Paper ID: | 6046 |
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Title: | Improving Online Algorithms via ML Predictions |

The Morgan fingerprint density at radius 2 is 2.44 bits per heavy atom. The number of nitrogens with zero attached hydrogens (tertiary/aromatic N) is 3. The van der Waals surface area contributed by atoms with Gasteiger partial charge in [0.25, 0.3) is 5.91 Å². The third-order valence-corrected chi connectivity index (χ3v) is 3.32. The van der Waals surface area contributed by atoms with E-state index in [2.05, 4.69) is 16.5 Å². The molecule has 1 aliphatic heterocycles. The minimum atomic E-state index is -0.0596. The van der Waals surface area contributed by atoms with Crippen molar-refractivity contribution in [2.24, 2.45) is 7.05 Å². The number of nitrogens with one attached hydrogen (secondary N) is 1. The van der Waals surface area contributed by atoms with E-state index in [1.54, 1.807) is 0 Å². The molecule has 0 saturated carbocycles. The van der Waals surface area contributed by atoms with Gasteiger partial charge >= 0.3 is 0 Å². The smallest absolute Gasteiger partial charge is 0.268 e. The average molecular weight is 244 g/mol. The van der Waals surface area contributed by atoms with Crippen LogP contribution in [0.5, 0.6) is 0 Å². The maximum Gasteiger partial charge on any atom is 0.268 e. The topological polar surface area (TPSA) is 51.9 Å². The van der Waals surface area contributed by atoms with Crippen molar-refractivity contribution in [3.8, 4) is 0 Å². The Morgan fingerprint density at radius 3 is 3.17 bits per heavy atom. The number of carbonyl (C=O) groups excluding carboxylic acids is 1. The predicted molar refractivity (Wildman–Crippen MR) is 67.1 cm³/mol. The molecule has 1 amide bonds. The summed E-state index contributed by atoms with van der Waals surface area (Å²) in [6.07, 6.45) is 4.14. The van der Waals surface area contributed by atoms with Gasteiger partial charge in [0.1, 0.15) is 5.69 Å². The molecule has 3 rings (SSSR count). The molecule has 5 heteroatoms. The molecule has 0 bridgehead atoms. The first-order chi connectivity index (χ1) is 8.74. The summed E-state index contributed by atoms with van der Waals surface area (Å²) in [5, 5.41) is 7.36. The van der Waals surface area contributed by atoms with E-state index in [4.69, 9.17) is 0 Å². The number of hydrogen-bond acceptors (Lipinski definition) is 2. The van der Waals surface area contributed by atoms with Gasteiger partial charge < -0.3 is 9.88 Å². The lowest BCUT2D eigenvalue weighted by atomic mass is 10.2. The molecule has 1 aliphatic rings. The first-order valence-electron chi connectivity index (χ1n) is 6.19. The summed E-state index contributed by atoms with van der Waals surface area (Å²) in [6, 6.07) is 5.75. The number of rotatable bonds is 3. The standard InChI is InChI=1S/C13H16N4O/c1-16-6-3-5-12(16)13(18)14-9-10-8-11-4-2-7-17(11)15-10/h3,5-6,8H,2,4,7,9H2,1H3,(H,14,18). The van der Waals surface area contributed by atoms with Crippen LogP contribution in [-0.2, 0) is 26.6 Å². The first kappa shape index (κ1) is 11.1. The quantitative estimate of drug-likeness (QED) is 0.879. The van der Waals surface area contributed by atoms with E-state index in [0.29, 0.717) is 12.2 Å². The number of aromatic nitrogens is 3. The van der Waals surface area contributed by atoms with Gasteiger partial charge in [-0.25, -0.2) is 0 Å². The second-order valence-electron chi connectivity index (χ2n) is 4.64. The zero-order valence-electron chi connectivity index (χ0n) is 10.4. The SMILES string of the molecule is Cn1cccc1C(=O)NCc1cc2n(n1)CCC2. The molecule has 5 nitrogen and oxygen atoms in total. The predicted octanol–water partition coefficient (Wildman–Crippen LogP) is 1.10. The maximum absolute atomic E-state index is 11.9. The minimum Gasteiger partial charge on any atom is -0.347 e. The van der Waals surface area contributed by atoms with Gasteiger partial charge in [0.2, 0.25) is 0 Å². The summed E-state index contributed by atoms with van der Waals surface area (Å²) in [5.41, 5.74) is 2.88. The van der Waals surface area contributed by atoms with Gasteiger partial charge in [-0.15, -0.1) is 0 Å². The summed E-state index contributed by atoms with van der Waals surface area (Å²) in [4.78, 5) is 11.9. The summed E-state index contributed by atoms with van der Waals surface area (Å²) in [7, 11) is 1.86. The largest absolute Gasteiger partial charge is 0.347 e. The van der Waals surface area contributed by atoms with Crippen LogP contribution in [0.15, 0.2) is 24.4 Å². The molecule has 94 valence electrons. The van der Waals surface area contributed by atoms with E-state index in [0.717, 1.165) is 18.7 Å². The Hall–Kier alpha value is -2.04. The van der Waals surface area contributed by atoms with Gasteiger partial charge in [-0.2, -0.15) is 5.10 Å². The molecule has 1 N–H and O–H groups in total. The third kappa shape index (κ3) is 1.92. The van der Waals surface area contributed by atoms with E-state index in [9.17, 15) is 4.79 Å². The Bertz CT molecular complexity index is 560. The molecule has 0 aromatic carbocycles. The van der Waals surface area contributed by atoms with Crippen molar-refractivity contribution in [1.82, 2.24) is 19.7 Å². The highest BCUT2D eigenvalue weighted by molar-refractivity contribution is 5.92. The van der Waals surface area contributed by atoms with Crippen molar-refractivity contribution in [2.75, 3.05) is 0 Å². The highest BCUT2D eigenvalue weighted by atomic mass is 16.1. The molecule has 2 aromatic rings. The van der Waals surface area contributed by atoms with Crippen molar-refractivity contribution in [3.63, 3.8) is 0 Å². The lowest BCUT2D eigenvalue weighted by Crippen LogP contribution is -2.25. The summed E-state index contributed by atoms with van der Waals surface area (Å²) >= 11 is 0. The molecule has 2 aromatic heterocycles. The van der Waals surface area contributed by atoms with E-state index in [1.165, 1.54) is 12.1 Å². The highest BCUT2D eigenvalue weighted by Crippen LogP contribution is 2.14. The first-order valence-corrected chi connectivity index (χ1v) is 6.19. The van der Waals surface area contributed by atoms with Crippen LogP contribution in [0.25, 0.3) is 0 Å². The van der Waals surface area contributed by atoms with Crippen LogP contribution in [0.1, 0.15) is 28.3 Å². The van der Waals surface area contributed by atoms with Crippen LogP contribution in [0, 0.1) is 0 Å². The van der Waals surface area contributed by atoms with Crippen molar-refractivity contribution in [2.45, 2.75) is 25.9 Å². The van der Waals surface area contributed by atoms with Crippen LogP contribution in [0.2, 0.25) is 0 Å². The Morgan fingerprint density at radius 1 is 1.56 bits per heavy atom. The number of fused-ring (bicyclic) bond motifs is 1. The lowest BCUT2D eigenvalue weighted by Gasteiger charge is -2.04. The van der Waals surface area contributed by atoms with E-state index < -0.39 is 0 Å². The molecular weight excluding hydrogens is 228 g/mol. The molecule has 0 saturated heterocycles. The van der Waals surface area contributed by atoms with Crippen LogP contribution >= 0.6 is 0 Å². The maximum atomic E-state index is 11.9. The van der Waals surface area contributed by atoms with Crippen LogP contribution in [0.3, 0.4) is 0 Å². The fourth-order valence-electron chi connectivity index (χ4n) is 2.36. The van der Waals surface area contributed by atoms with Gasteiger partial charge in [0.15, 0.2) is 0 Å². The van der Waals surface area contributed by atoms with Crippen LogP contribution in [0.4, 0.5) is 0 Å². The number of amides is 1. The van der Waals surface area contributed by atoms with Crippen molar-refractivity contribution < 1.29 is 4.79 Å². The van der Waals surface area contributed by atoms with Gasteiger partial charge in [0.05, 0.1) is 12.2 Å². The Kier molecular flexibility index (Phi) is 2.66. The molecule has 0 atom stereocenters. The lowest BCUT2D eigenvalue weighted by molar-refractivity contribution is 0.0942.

Main ideas ========== This paper proposes two simple and elegant algorithms for two classical problems: ski rental and single machine non-clarvoyant job scheduling. The key novelty in these algorithms is that they accept as input also a prediction algorithm that provides additional input to the problem solver. Then, the authors propose a nice analysis of the competitive ratio of the proposed algorithms as a function of the accuracy of the given predictor. For each domain (ski rental and job scheduling), the authors propose a deterministic algorithm and a randomized one, showing that the randomized algorithms perform better both in theory and in practice. Significance: The form of algorithm analysis done in this work, i.e., analyzing the robustness and consistency w.r.t prediction error, is in my view very important and under-studied. It fits well with the growing need for explainable and more predictable AI, and so I believe the significance of this work. Contributing to the signficance is also the experiments done by the authors, showing that their proposed algorithm (even the deterministic ones) outperform current approaches. Originality: I am not aware of prior work that proposed algorithms for these problems that use predictions and analyze them without any assumption about the underlying error distribution. Clarity: the paper is very clear, self-contained, and really a joy to read. Comments for improvement: ========================= 1)Lines 64-66: Here you define \gamma-robustness and \beta-consistency,but this is based on the notions of predictor and its error: either give a quick explanation of what the error is in the two problems you deal with, or just say this will be explained later. 2) Lines 134 and 136: you use d instead of b. 3) The paper is missing a conclusion and a future work section. I encourage the authors to add them.